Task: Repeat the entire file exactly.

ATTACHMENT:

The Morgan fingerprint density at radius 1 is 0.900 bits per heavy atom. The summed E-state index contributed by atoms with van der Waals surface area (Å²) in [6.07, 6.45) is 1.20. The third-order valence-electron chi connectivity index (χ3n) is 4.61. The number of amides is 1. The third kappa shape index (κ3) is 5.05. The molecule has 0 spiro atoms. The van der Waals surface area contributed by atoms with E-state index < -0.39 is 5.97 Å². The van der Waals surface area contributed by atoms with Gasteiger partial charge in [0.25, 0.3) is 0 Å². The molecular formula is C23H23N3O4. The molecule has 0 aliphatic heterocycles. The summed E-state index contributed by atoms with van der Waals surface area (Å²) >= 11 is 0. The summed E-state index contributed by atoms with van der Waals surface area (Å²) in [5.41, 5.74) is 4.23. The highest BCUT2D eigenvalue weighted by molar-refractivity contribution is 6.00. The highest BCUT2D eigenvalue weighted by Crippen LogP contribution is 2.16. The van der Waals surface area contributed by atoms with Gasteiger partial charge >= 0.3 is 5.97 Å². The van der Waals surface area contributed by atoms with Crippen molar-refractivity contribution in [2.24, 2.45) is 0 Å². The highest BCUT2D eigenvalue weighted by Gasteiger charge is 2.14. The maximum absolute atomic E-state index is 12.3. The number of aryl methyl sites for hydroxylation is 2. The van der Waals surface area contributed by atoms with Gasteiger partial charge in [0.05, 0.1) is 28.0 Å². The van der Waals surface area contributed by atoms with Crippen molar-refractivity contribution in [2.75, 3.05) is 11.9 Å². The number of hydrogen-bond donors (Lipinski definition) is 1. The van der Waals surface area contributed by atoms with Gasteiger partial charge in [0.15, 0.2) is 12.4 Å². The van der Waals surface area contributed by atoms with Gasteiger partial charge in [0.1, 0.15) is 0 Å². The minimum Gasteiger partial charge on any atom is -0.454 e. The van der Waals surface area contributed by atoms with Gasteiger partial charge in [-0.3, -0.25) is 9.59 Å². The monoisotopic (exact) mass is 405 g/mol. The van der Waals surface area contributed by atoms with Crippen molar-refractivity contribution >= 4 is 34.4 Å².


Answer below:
The Morgan fingerprint density at radius 1 is 0.900 bits per heavy atom. The summed E-state index contributed by atoms with van der Waals surface area (Å²) in [6.07, 6.45) is 1.20. The third-order valence-electron chi connectivity index (χ3n) is 4.61. The number of amides is 1. The third kappa shape index (κ3) is 5.05. The molecule has 0 spiro atoms. The van der Waals surface area contributed by atoms with E-state index < -0.39 is 5.97 Å². The van der Waals surface area contributed by atoms with Gasteiger partial charge in [0.25, 0.3) is 0 Å². The molecular formula is C23H23N3O4. The molecule has 0 aliphatic heterocycles. The summed E-state index contributed by atoms with van der Waals surface area (Å²) >= 11 is 0. The summed E-state index contributed by atoms with van der Waals surface area (Å²) in [5.41, 5.74) is 4.23. The highest BCUT2D eigenvalue weighted by molar-refractivity contribution is 6.00. The highest BCUT2D eigenvalue weighted by Crippen LogP contribution is 2.16. The van der Waals surface area contributed by atoms with Gasteiger partial charge >= 0.3 is 5.97 Å². The van der Waals surface area contributed by atoms with Crippen molar-refractivity contribution in [2.24, 2.45) is 0 Å². The highest BCUT2D eigenvalue weighted by Gasteiger charge is 2.14. The maximum absolute atomic E-state index is 12.3. The number of aryl methyl sites for hydroxylation is 2. The van der Waals surface area contributed by atoms with Gasteiger partial charge in [0.05, 0.1) is 28.0 Å². The van der Waals surface area contributed by atoms with Crippen molar-refractivity contribution in [2.75, 3.05) is 11.9 Å². The number of hydrogen-bond donors (Lipinski definition) is 1. The van der Waals surface area contributed by atoms with Gasteiger partial charge in [0.15, 0.2) is 12.4 Å². The van der Waals surface area contributed by atoms with Gasteiger partial charge in [0.1, 0.15) is 0 Å². The minimum Gasteiger partial charge on any atom is -0.454 e. The van der Waals surface area contributed by atoms with Gasteiger partial charge in [-0.3, -0.25) is 9.59 Å². The monoisotopic (exact) mass is 405 g/mol. The van der Waals surface area contributed by atoms with Crippen molar-refractivity contribution >= 4 is 34.4 Å².